Calendar
Jan January
Feb February
Mar March
Apr April
May May
Jun June
Jul July
Aug August
Sep September
Oct October
Nov November
Dec December

In Their Own Words

March 06, 1838

Letter on Cherokees Refusing to Leave Georgia

The Treaty of New Echota, signed in Dec. 29, 1835 by one faction of the Cherokee Indians, obligated the entire nation to leave their homeland and move to the west. Many Cherokees, however, refused to acknowledge the validity of that treaty. As the deadline for removal approached, there was uncertainty as to whether the Cherokees would voluntarily leave. From Van’s Valley in Floyd County, J. Hemphill wrote Georgia Gov. George Gilmer with bad news:

“… I have just been hand[ed] a letter from Captain A. Bishop, who makes the following remarks: The Indian news are rather unfavorable. Great excitement and alarm prevails amongst the citizens and, I am inclined to believe, not without good cause. Perhaps no immediate danger is at hand, but not far ahead. I am apprised that a great many others differ with me on this subject, and they may be honest, too, but I really think that if our people will pursue a proper and prudent course towards this people that may be removed without spilling a drop of blood. I am fearful that the state of excitement that is said to exist in some sections (and a great part of without a cause) will lead our people to do acts of violence that may lead to difficulties. One great cause of alarm and excitement originates from the indifference manifested by the Indians about the treaty and the non-preparation of them for emigration. Their intention is to carry out Ross’s policy, that is after having recourse to every means of resistance and failing, then to suffer themselves to be dragged off by government officers and troops. And in my humble opinion that is the only call for a force: To gather the Indians and drive them on to the place of rendezvous. They never will resist the forces. They have not the means of defence. They have neither arms nor ammunition, nor places to flee to.”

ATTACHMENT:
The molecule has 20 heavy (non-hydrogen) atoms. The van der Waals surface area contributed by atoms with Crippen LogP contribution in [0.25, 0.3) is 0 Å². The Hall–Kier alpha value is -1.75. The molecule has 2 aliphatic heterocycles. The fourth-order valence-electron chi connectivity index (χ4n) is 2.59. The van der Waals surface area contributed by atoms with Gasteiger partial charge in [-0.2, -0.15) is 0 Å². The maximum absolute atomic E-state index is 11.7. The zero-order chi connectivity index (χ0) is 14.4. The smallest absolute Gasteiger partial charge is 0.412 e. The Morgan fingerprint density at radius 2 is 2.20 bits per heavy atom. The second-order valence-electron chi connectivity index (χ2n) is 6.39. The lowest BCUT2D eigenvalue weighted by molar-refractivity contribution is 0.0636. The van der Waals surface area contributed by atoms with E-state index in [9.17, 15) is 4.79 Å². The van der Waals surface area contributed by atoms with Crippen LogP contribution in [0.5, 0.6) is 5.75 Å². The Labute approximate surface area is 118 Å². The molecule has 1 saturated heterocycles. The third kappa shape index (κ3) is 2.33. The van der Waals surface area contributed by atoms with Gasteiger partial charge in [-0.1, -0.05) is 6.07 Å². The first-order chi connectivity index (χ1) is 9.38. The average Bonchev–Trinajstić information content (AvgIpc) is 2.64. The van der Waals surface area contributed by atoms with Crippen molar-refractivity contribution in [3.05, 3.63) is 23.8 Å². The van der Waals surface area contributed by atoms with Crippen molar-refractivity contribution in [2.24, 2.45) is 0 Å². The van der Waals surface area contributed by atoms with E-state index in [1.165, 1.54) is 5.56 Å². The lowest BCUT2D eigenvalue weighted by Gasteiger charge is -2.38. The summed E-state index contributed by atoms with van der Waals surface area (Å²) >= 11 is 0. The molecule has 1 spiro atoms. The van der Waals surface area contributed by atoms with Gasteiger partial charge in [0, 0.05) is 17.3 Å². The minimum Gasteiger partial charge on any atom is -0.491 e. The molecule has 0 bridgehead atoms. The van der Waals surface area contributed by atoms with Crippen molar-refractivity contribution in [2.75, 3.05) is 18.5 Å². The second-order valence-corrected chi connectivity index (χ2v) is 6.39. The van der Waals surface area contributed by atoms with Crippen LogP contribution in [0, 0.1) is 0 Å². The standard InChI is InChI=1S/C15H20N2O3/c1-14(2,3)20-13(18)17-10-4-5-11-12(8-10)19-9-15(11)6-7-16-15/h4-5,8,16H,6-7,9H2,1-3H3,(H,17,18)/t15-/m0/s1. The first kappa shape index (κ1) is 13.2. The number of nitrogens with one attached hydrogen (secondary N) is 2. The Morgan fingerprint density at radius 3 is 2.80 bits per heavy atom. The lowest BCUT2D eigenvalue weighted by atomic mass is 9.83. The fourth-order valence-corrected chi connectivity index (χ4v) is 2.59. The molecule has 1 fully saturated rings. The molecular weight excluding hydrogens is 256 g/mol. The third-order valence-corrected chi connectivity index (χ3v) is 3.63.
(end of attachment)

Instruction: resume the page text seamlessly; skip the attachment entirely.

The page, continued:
Source: Edward J. Cashin (ed.), A Wilderness Still the Cradle of Nature: Frontier Georgia, A Documentary History (Savannah: Beehive Press, 1994), pp. 128-129.